You don't have to join a gym unless you like to get the motivation from watching others. The gyms have a lot of machines that don't let you use the core muscles unlike doing push ups for example you need to engage not only your chest muscles but the core as well to keep up the good form.

    Calisthenics do not require equipment. There are many exercises hard enough to make you gain muscle and lose fat at home. Gyms are expensive and usually not convenient. Stick to a home routine and save time and money. Use a gym only with a personal trainer so you are not wondering around on how to use the equipment. The gym can be a change o f pace if you are looking to get into group exercise classes or learn from others.

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  • 11 Answers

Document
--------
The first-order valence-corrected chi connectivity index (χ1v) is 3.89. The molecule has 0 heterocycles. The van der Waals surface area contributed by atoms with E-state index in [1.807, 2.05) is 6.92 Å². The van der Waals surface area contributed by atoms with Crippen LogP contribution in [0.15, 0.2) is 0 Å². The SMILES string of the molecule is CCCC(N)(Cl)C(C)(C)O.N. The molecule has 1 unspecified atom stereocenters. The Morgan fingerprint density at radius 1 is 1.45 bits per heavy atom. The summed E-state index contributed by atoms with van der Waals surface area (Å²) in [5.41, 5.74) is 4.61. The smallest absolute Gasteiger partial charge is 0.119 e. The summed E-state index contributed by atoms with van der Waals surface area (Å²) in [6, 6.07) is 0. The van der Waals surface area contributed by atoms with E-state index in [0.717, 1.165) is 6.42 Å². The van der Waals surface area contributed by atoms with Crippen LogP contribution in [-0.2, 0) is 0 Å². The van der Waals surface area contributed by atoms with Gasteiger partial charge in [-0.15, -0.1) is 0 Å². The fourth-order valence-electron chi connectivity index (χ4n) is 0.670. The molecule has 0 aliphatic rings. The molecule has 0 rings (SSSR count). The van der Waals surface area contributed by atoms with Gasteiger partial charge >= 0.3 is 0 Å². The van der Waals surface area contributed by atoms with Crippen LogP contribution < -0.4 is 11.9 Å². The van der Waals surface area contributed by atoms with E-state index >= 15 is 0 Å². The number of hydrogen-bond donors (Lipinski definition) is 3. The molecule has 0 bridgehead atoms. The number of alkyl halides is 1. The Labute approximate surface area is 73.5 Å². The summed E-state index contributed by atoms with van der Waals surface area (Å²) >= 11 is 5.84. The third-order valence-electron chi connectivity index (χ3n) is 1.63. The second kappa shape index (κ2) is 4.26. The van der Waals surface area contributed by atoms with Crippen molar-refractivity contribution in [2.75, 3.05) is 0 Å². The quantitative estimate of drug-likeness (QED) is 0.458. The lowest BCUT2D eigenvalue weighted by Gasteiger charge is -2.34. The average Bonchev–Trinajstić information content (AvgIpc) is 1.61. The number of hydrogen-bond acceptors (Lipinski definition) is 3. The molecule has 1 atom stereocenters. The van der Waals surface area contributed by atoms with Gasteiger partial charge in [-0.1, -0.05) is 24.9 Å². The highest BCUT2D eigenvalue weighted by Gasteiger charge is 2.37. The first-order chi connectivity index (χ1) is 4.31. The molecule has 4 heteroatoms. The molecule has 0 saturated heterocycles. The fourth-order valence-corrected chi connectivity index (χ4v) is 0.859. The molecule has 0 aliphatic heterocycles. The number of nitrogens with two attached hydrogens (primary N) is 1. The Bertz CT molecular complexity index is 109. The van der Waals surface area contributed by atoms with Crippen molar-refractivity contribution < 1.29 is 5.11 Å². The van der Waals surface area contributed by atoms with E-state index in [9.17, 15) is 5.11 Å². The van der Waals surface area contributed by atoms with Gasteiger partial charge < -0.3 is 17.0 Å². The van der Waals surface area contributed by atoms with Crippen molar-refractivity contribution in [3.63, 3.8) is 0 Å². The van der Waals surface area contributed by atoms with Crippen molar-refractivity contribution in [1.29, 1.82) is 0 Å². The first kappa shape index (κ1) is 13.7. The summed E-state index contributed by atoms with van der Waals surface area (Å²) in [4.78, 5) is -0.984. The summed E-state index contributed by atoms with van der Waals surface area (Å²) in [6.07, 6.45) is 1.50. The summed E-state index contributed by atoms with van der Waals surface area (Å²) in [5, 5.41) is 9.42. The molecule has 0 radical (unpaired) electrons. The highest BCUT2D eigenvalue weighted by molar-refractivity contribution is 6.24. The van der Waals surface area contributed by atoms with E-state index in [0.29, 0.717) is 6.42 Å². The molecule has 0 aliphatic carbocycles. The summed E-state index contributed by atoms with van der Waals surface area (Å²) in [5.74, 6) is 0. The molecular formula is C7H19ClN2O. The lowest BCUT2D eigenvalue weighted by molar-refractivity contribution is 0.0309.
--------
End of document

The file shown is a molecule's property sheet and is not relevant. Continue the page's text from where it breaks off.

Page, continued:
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    You don't need a gym membership to workout so you should definitely consider finding fitness a routine that works for you. While a gym may offer an assortment of equipment to aid in your workout, there are many activities you can do that require little to no equipment and cost very little or are free. Walking is probably one of the easiest fitness activities you can do without spending any money and can be a great boost to your cardiovascular health. Fitness DVDs are another way to get a great cardio workout and you can do them at home. DVDs can be purchased at a variety of stores or your local library may even have fitness titles available to borrow. A pair of hand weights or a set of resistance bands are other relatively inexpensive items that can really help you with the strength training portion of your routine. Many cities have used sporting good stores which can be a huge help if you feel like you need exercise equipment to workout but are on a tight budget.
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  • 1 Answer